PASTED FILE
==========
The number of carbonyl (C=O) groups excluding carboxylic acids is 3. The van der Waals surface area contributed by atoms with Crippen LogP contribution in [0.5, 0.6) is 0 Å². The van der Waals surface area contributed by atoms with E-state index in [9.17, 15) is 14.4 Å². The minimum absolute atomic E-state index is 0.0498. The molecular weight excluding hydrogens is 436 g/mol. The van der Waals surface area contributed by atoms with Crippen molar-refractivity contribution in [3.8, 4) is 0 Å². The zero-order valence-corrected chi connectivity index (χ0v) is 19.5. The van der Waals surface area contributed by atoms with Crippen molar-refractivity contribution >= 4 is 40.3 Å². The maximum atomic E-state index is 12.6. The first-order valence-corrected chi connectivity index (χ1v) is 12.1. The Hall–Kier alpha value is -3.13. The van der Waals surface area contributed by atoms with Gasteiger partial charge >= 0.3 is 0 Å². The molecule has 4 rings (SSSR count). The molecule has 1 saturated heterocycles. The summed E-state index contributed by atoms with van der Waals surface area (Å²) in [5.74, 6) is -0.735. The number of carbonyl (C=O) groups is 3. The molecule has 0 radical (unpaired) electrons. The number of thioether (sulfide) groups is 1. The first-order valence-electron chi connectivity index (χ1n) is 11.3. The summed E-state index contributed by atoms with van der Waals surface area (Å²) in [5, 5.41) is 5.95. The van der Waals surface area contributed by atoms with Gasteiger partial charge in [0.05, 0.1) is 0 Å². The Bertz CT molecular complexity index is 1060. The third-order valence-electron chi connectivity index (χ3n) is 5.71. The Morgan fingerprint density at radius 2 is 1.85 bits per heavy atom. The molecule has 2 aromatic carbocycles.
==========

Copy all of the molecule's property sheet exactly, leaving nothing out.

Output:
The number of carbonyl (C=O) groups excluding carboxylic acids is 3. The van der Waals surface area contributed by atoms with Crippen LogP contribution in [0.5, 0.6) is 0 Å². The van der Waals surface area contributed by atoms with E-state index in [9.17, 15) is 14.4 Å². The minimum absolute atomic E-state index is 0.0498. The molecular weight excluding hydrogens is 436 g/mol. The van der Waals surface area contributed by atoms with Crippen molar-refractivity contribution in [3.8, 4) is 0 Å². The zero-order valence-corrected chi connectivity index (χ0v) is 19.5. The van der Waals surface area contributed by atoms with Crippen molar-refractivity contribution >= 4 is 40.3 Å². The maximum atomic E-state index is 12.6. The first-order valence-corrected chi connectivity index (χ1v) is 12.1. The Hall–Kier alpha value is -3.13. The van der Waals surface area contributed by atoms with Gasteiger partial charge >= 0.3 is 0 Å². The molecule has 4 rings (SSSR count). The molecule has 1 saturated heterocycles. The summed E-state index contributed by atoms with van der Waals surface area (Å²) in [5.74, 6) is -0.735. The number of carbonyl (C=O) groups is 3. The molecule has 0 radical (unpaired) electrons. The number of thioether (sulfide) groups is 1. The first-order valence-electron chi connectivity index (χ1n) is 11.3. The summed E-state index contributed by atoms with van der Waals surface area (Å²) in [5, 5.41) is 5.95. The van der Waals surface area contributed by atoms with Gasteiger partial charge in [0.05, 0.1) is 0 Å². The Bertz CT molecular complexity index is 1060. The third-order valence-electron chi connectivity index (χ3n) is 5.71. The Morgan fingerprint density at radius 2 is 1.85 bits per heavy atom. The molecule has 2 aromatic carbocycles.